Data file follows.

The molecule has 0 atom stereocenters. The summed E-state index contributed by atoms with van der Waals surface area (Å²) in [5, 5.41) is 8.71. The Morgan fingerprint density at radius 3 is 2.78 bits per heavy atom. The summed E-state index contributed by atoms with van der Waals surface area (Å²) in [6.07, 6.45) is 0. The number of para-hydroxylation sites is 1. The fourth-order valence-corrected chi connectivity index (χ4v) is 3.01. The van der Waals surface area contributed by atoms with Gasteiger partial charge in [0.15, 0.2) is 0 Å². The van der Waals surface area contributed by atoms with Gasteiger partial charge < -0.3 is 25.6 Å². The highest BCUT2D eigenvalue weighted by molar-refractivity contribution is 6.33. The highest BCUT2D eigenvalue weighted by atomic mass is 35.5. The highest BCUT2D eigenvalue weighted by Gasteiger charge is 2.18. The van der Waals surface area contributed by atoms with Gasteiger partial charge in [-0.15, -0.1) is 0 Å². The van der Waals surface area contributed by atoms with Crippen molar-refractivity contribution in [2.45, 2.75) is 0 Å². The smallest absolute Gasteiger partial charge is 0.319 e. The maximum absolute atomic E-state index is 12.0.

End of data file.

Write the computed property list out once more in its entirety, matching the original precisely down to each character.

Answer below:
The molecule has 0 atom stereocenters. The summed E-state index contributed by atoms with van der Waals surface area (Å²) in [5, 5.41) is 8.71. The Morgan fingerprint density at radius 3 is 2.78 bits per heavy atom. The summed E-state index contributed by atoms with van der Waals surface area (Å²) in [6.07, 6.45) is 0. The number of para-hydroxylation sites is 1. The fourth-order valence-corrected chi connectivity index (χ4v) is 3.01. The van der Waals surface area contributed by atoms with Gasteiger partial charge in [0.15, 0.2) is 0 Å². The van der Waals surface area contributed by atoms with Gasteiger partial charge < -0.3 is 25.6 Å². The highest BCUT2D eigenvalue weighted by molar-refractivity contribution is 6.33. The highest BCUT2D eigenvalue weighted by atomic mass is 35.5. The highest BCUT2D eigenvalue weighted by Gasteiger charge is 2.18. The van der Waals surface area contributed by atoms with Gasteiger partial charge in [-0.15, -0.1) is 0 Å². The van der Waals surface area contributed by atoms with Crippen molar-refractivity contribution in [2.45, 2.75) is 0 Å². The smallest absolute Gasteiger partial charge is 0.319 e. The maximum absolute atomic E-state index is 12.0.